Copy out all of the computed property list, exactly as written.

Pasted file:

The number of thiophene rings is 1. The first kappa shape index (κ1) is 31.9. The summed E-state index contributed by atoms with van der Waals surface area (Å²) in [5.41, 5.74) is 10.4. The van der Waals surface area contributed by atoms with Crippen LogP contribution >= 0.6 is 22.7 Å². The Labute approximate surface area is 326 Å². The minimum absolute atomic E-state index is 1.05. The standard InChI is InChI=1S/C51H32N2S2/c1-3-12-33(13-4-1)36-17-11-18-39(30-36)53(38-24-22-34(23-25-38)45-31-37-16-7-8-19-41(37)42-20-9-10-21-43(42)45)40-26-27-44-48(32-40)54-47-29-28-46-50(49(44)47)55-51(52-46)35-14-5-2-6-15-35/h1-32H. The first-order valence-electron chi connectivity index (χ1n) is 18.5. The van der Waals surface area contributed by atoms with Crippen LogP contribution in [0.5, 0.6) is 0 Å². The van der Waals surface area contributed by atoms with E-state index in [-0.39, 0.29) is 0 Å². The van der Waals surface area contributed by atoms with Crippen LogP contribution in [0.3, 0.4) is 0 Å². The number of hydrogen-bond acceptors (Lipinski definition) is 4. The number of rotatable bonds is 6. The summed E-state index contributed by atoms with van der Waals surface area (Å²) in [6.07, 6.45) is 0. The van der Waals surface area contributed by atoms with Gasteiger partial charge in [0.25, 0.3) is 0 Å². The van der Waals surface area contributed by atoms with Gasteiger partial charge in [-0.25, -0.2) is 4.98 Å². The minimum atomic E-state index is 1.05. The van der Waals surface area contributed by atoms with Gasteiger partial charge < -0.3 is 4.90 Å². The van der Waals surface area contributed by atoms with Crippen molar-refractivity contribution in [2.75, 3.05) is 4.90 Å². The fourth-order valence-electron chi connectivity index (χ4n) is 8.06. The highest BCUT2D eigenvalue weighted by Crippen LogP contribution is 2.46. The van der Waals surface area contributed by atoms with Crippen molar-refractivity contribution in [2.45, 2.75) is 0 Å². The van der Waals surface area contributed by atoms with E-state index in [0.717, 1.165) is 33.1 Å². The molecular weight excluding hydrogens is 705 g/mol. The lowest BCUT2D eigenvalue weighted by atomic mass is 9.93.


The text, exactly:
The number of thiophene rings is 1. The first kappa shape index (κ1) is 31.9. The summed E-state index contributed by atoms with van der Waals surface area (Å²) in [5.41, 5.74) is 10.4. The van der Waals surface area contributed by atoms with Crippen LogP contribution >= 0.6 is 22.7 Å². The Labute approximate surface area is 326 Å². The minimum absolute atomic E-state index is 1.05. The standard InChI is InChI=1S/C51H32N2S2/c1-3-12-33(13-4-1)36-17-11-18-39(30-36)53(38-24-22-34(23-25-38)45-31-37-16-7-8-19-41(37)42-20-9-10-21-43(42)45)40-26-27-44-48(32-40)54-47-29-28-46-50(49(44)47)55-51(52-46)35-14-5-2-6-15-35/h1-32H. The first-order valence-electron chi connectivity index (χ1n) is 18.5. The van der Waals surface area contributed by atoms with Crippen LogP contribution in [0.5, 0.6) is 0 Å². The van der Waals surface area contributed by atoms with E-state index in [-0.39, 0.29) is 0 Å². The van der Waals surface area contributed by atoms with Crippen LogP contribution in [0.3, 0.4) is 0 Å². The number of hydrogen-bond acceptors (Lipinski definition) is 4. The number of rotatable bonds is 6. The summed E-state index contributed by atoms with van der Waals surface area (Å²) in [6.07, 6.45) is 0. The van der Waals surface area contributed by atoms with Gasteiger partial charge in [0.25, 0.3) is 0 Å². The van der Waals surface area contributed by atoms with Gasteiger partial charge in [-0.25, -0.2) is 4.98 Å². The minimum atomic E-state index is 1.05. The van der Waals surface area contributed by atoms with Gasteiger partial charge < -0.3 is 4.90 Å². The van der Waals surface area contributed by atoms with Crippen molar-refractivity contribution in [2.75, 3.05) is 4.90 Å². The fourth-order valence-electron chi connectivity index (χ4n) is 8.06. The highest BCUT2D eigenvalue weighted by Crippen LogP contribution is 2.46. The van der Waals surface area contributed by atoms with Crippen molar-refractivity contribution in [2.45, 2.75) is 0 Å². The van der Waals surface area contributed by atoms with E-state index in [0.717, 1.165) is 33.1 Å². The molecular weight excluding hydrogens is 705 g/mol. The lowest BCUT2D eigenvalue weighted by atomic mass is 9.93.